Over its six hundred years, the site of Manchester Cathedral has seen it all, from the first fatality of the English Civil War, to a Nazi blitz, to the solemnity of the Manchester Arena bombing and its commemorative aftermath. Whenever Manchester has been in the thick of things, the Cathedral has been there, centre stage…
“The Collegiate Church which was established by 1421 and the Cathedral in 1847; its history goes back six hundred years and really does remind us what a huge contribution this institution has made to the life of this city and Greater Manchester” says Manchester Cathedral Dean Rogers Govender, who is currently presiding over events commemorating the anniversary which were postponed due to the recent COVID pandemic.
“It is quite nostalgic but at the same time we are aware of the changes in the city region” he adds pensively “It’s evolved and we as a cathedral need to evolve with it in one way or another.
“The Cathedral is in good heart” he explains “We worked very hard to raise our profile in the life of the city region through our engagement with the community in a variety of ways…in climate change work, in promoting unity work, in interfaith work, in challenging hate work, and spiritual work with our own community as a house of prayer; as a place where the community can gather when the nation as well as the region is mourning on issues around major disasters and so on.”
The recent opening of the Glade of Light memorial to those killed in the Manchester Arena terrorist attack is a shining example of this but the Cathedral has also seen big rallies for social justice over the last decade, including Jeremy Corbyn standing up for Post Office workers rights in 2015 with an audience of five thousand people, both inside and outside the Cathedral; and John McDonnell speaking at a packed People’s Assembly Against Austerity meeting two years later. These were stand-out events very much in the past Cathedral tradition of hosting ‘rebels’…Thomas Clarkson and his anti-slavery message, and Bonnie Prince Charlie who took stock of his Jacobite volunteers in the building.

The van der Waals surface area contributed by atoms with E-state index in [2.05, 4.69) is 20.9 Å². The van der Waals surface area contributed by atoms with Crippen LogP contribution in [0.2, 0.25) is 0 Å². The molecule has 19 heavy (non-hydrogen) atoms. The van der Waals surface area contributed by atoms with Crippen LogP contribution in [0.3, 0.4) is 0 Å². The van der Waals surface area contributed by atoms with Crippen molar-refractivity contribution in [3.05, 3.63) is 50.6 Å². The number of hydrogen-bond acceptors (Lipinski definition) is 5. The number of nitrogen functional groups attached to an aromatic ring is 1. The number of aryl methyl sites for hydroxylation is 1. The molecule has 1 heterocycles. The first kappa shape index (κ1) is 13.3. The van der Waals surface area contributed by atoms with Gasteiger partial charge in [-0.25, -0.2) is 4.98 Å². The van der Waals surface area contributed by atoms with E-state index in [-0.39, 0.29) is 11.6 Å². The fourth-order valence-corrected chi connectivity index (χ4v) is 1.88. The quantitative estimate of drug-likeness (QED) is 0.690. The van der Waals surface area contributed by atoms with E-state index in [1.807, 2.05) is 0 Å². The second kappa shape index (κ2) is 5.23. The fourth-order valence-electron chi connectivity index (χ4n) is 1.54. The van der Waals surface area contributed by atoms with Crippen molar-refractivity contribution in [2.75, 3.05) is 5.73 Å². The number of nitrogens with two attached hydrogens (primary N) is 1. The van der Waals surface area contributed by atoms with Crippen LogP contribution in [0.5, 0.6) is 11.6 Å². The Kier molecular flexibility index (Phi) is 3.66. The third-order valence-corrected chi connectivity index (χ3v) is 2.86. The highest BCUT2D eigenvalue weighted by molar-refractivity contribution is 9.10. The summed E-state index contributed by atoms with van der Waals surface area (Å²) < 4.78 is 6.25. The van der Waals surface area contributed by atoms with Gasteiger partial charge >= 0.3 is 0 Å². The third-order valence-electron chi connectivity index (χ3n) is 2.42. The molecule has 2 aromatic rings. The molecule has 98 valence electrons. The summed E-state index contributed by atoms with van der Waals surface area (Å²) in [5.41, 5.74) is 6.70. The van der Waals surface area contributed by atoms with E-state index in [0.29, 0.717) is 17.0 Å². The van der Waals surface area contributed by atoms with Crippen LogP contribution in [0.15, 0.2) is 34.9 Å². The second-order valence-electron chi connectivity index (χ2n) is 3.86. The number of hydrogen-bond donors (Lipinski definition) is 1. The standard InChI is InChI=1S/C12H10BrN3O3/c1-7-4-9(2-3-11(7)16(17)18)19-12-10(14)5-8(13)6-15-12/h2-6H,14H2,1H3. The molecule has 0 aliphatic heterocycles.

The Cathedral is full of historical essence, including, it is said, the grave of the first fatality of the English Civil War, John Percival…
“We don’t know that for sure but what we do know is that the entire Cathedral is essentially a graveyard including the grounds outside, so it’s a very sensitive site” the Dean explains “When we excavated the floor to put in a new hydraulic platform, we discovered seventeen coffins in that space, literally under our feet. We don’t have full records of who is buried there but if we search in the archives we can find out. It does say something about the dead as well as the living.”
“Where I live is also the heart of the orthodox Jewish community and my neighbours are constantly on the Road walking to or from one of their local synagogues” he notes “So I often say to my wife that we live in one of the most prayerful places in the city. When they go to synagogue, they are going to pray to Yahweh, and Yahweh is the God we believe in the Old Testament, which is part of our own scriptures.
“So people are constantly praying, young and old, and that feels like a very spiritual place, and Bury New Road is part of that spiritual space in geographical terms” he adds “There’s also all the churches – St Paul’s Church, the old St John’s Church down the road, St Mary’s up the Road; you’ve got the Catholic Church…a fair number of churches and synagogues. So I think it is a very spiritual place, a very prayerful place.”
The Dean also lists the array of cultures and outlets along the Road, together with its proximity to Manchester town centre, the M60 at Prestwich and the countryside a ten minute drive away…
“You’ve also got the new Manchester College at the end of the Road, so there’ll be hundreds of new people there, and then the Asian shops, the prison, and the casino with people trying their luck, plus retail, car sales….essentially a fascinating story when you analyse the Road and its usage, and I guess there’s a modern take on heritage…I love living where I live, it’s a good place to live, a great place…”
And Manchester Cathedral, with its incredible history and place within the community, is set to continue to be at the centre of events for the next six hundred years…
Manchester Cathedral – 600 Years of prayer, politics, war and peace – click here
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